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Thread: Gilbert Arenas basically said fans of rebuilding teams don't have a chance

  1. #21
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    Quote joey_hesketh wrote: View Post
    GMan stated Houston is 20% bigger than Toronto.
    dballas was talking about 'size of the city.'
    In the context that we were talking, Population IS the number that matters. Metropolitan Population.
    I understand that a Market is weighted using many different Variables, but in the context with which we were discussing, its the Population that matters.

    And even still, are you saying Houston has a smaller Basketball Market than Toronto ...?
    Because I would REALLY have to disagree with that.
    I agree in this context population is the number being considered... I just completely forsee this becoming the old argument that "Toronto is the 4th largest market" which I think is a misleading statement when discussing basketball markets.

    and no I don't think Houston has a smaller b-ball market than T.O. In fact I think the exact opposite.

    I wasn't trying to disagree with you... but rather hedge (and maybe prematurely) the falsehoods some Raps fans seem to have about the idea of markets and market sizes.

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    Super Moderator Joey's Avatar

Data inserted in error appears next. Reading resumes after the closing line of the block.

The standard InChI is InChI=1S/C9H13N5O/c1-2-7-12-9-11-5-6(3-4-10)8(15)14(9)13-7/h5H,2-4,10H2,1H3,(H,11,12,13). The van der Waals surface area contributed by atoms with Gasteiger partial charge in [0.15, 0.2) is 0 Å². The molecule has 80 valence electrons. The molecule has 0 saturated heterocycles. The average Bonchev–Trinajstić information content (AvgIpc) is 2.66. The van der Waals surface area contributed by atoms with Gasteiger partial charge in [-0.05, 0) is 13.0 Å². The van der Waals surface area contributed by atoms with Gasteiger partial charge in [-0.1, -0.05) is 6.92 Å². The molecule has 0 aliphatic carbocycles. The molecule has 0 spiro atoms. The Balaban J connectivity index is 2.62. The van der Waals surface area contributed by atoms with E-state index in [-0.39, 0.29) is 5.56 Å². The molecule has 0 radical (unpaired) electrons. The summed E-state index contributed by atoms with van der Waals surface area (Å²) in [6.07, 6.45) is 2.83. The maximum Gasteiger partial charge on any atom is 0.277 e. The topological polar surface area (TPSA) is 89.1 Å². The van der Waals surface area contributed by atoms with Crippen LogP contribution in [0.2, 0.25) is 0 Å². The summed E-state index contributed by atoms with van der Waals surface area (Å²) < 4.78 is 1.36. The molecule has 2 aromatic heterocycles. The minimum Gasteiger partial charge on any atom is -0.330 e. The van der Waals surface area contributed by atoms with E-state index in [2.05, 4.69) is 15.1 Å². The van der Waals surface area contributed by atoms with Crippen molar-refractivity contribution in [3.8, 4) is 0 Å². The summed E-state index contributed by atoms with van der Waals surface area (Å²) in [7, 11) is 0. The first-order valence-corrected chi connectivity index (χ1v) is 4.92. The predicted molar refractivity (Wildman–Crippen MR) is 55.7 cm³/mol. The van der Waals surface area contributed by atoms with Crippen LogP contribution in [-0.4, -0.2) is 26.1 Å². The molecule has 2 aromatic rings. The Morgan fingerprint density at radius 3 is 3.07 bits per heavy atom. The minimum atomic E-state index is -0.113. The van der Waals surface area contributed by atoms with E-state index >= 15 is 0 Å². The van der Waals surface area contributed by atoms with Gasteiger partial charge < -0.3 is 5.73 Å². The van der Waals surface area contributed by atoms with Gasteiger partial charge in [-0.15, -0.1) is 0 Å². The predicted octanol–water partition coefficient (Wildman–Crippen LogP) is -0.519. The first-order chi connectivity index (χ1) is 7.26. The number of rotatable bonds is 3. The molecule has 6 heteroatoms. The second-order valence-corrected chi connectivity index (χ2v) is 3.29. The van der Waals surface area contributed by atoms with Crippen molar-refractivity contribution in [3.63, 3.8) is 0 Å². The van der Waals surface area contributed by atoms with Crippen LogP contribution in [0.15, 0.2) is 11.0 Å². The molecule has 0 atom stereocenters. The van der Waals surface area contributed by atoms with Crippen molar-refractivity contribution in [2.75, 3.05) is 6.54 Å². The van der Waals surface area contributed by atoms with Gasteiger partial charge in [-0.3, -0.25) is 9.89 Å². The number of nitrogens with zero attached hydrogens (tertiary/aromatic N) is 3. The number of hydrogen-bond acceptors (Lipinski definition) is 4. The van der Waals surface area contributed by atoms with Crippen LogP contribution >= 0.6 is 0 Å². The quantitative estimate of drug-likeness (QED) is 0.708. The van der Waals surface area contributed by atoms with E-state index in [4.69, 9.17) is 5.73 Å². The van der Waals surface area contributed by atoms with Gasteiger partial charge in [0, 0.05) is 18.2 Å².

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    Quote GarbageTime wrote: View Post
    I agree in this context population is the number being considered... I just completely forsee this becoming the old argument that "Toronto is the 4th largest market" which I think is a misleading statement when discussing basketball markets.

    and no I don't think Houston has a smaller b-ball market than T.O. In fact I think the exact opposite.

    I wasn't trying to disagree with you... but rather hedge (and maybe prematurely) the falsehoods some Raps fans seem to have about the idea of markets and market sizes.
    Lovely. Then we agree.

    I found this chart to be a fairly accurate portrayal of Market Rankings.

    They put Toronto at 14th. I can't disagree with this.
    But whats funny is that Toronto has the 13th Largest Metropolitan Population.
    So there does seem to be some correlation between the two, none-the-less.

    They also rank "Swag Factor" which is more a subjective Ranking of the Intangibles. (FA draw included)
    Toronto Ranks 22nd. Again, I guess I can't really disagree with this either, but I'd like too.